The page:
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JS III

Discussion in 'Armor and Armored Fighting Vehicles' started by gtblackwell, Nov 23, 2012.

  1. gtblackwell

    gtblackwell Well-Known Member

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    I know the various Tigers were pretty fearsome to see and the JS 111 did not really make it into combat, that I am aware of
    but boy it is really scary to see nose on. New definition of sloped armor ! No wonder it caused concern at the Victory parade in Berlin.

    [​IMG][/URL]
     
  2. gtblackwell

    gtblackwell Well-Known Member

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    Sorry, great picture of the JS III did not come up.

    G
     
  3. von Poop

    von Poop Waspish

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    I believe this is the pic GTB meant to share (A resident of Belgium now, I think):
    [​IMG]

    Couldn't immediately find the view of the Berlin Parade where it seems you can see a ripple go through the Allied observers as JS3 is rolled out, but at least some good footage here from c.6:43:
    Victory Parade of Allied Troops in Berlin 1945 - YouTube
    [video=youtube;ucHIUuQ-c9I]


    A fine excuse to (again) post the Western counter to these big Russian beasts, intended for a sort of long-range heavy-calibre sniping match, possibly my favourite machine; The Conqueror:
    conqueror.jpg

    Mmmmmm.

    (Previous putative thread on the big immediately-post-war beasts: http://www.ww2f.com/armor-armored-fighting-vehicles/36726-centurion-vs-3-vs-pershing.html)

    ~A
     
    Last edited: Nov 20, 2019
  4. gtblackwell

    gtblackwell Well-Known Member

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    Thank you for posting the picture. Photobucket is undergoing change and is problematic at present.

    I thought that photo was rather interesting, I have never seen a turret that massive as it meets the hull. A really squat Jabba the Hut looking tank !! Or reminiscent of a bullfrog....LOL, still pretty fearsome to me.

    It's influence did not seem to last as the T 54 is radically different .

    Gaines
     
  5. Poppy

    Poppy grasshopper

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    Ha...It does look Jabba ish...How on earth did you come up with that?...You are the creative type GTB....I'll call it "The Armoured Toad".
     
  6. Poppy

    Poppy grasshopper

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    Nice A on that Conq.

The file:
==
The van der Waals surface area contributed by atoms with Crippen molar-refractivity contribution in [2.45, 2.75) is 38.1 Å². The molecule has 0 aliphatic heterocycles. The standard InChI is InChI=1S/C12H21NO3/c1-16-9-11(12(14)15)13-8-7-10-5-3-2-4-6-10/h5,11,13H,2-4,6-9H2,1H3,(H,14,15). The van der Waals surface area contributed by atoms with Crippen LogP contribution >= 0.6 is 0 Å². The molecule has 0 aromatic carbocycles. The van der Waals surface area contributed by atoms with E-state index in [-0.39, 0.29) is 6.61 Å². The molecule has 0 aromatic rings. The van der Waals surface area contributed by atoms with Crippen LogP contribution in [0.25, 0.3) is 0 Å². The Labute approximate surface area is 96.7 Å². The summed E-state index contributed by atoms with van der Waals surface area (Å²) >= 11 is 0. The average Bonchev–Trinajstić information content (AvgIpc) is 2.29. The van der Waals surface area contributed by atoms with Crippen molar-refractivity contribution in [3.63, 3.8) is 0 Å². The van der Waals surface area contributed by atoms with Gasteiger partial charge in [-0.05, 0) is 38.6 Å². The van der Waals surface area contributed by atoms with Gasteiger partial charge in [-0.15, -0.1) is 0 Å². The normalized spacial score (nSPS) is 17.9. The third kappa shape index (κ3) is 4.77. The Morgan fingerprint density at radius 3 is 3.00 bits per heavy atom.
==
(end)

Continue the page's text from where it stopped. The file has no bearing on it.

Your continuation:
7. TiredOldSoldier

    TiredOldSoldier Ace

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    IMO the JS series were essentially "breatrhough" tanks that sacrificed ammo load and range and AFAIK crew confort/endurance (though the contemporay T34 was no masterpiece in that respect either) for massive armour and firepower,. The Conqueror and and it's US equivalent(s) were more "scaled up" MBTs like the Tiger optimized to achieve local superiority in medium/long range engagements but retaining the capability to perform well in a protracted fight which resulted in a significantly larger vehicle.
    Doesn't make much sense to compare a 46 tonn tank with a 65t one.
     
  8. von Poop

    von Poop Waspish

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    While always respecting your views ToS, I think in this case it makes a great deal of sense to compare Conqueror with JSIII.
    Centurion and JSIII developed separately, while both thrusting towards the 'Universal Tank' concept (that separation somewhat simplistically underlined by the shock JSIII's appearance was to the Western allies), but Conqueror was very much a direct response to the Soviet design.

    An underestimation had been made of JSIII's armour thickness, and it dawned on the British (and the US, who followed a similar 'large-gunned heavy' route with the M103) that Centurion, with it's smaller gun, may well find itself being smashed up by the larger Soviet gun before getting within an effective range. This led to something of a panic mentality, and Conqueror (along with assorted other stop-gap oddities like Caernarvon & Conway) was created specifically to support Centurion against JSIII, giving long range cover to the 105s of the main tank.